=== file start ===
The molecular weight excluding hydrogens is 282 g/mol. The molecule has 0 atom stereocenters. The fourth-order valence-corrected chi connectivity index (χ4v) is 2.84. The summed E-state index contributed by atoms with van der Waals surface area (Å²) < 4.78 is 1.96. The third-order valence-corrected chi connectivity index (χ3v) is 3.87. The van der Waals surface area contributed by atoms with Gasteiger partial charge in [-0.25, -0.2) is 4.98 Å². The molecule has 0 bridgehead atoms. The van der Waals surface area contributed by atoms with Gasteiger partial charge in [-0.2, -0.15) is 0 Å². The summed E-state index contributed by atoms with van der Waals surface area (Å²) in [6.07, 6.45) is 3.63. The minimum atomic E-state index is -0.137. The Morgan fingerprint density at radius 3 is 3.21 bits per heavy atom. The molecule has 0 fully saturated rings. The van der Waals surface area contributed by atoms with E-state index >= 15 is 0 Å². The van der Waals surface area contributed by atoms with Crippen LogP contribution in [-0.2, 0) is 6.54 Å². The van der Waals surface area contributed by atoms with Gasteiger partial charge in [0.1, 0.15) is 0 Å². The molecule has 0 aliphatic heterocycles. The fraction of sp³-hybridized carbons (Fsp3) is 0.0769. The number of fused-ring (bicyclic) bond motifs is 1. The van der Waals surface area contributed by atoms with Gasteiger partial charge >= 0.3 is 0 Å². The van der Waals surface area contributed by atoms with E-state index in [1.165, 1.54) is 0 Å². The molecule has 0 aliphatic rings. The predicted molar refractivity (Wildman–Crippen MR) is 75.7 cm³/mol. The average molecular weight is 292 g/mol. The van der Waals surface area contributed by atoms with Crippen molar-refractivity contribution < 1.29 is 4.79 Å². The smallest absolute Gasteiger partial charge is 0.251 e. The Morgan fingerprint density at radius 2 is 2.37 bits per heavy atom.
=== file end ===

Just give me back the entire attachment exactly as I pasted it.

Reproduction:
The molecular weight excluding hydrogens is 282 g/mol. The molecule has 0 atom stereocenters. The fourth-order valence-corrected chi connectivity index (χ4v) is 2.84. The summed E-state index contributed by atoms with van der Waals surface area (Å²) < 4.78 is 1.96. The third-order valence-corrected chi connectivity index (χ3v) is 3.87. The van der Waals surface area contributed by atoms with Gasteiger partial charge in [-0.25, -0.2) is 4.98 Å². The molecule has 0 bridgehead atoms. The van der Waals surface area contributed by atoms with Gasteiger partial charge in [-0.2, -0.15) is 0 Å². The summed E-state index contributed by atoms with van der Waals surface area (Å²) in [6.07, 6.45) is 3.63. The minimum atomic E-state index is -0.137. The Morgan fingerprint density at radius 3 is 3.21 bits per heavy atom. The molecule has 0 fully saturated rings. The van der Waals surface area contributed by atoms with E-state index >= 15 is 0 Å². The van der Waals surface area contributed by atoms with Crippen LogP contribution in [-0.2, 0) is 6.54 Å². The van der Waals surface area contributed by atoms with Gasteiger partial charge in [0.1, 0.15) is 0 Å². The molecule has 0 aliphatic heterocycles. The fraction of sp³-hybridized carbons (Fsp3) is 0.0769. The number of fused-ring (bicyclic) bond motifs is 1. The van der Waals surface area contributed by atoms with Gasteiger partial charge >= 0.3 is 0 Å². The van der Waals surface area contributed by atoms with E-state index in [1.165, 1.54) is 0 Å². The molecule has 0 aliphatic rings. The predicted molar refractivity (Wildman–Crippen MR) is 75.7 cm³/mol. The average molecular weight is 292 g/mol. The van der Waals surface area contributed by atoms with Crippen molar-refractivity contribution < 1.29 is 4.79 Å². The smallest absolute Gasteiger partial charge is 0.251 e. The Morgan fingerprint density at radius 2 is 2.37 bits per heavy atom.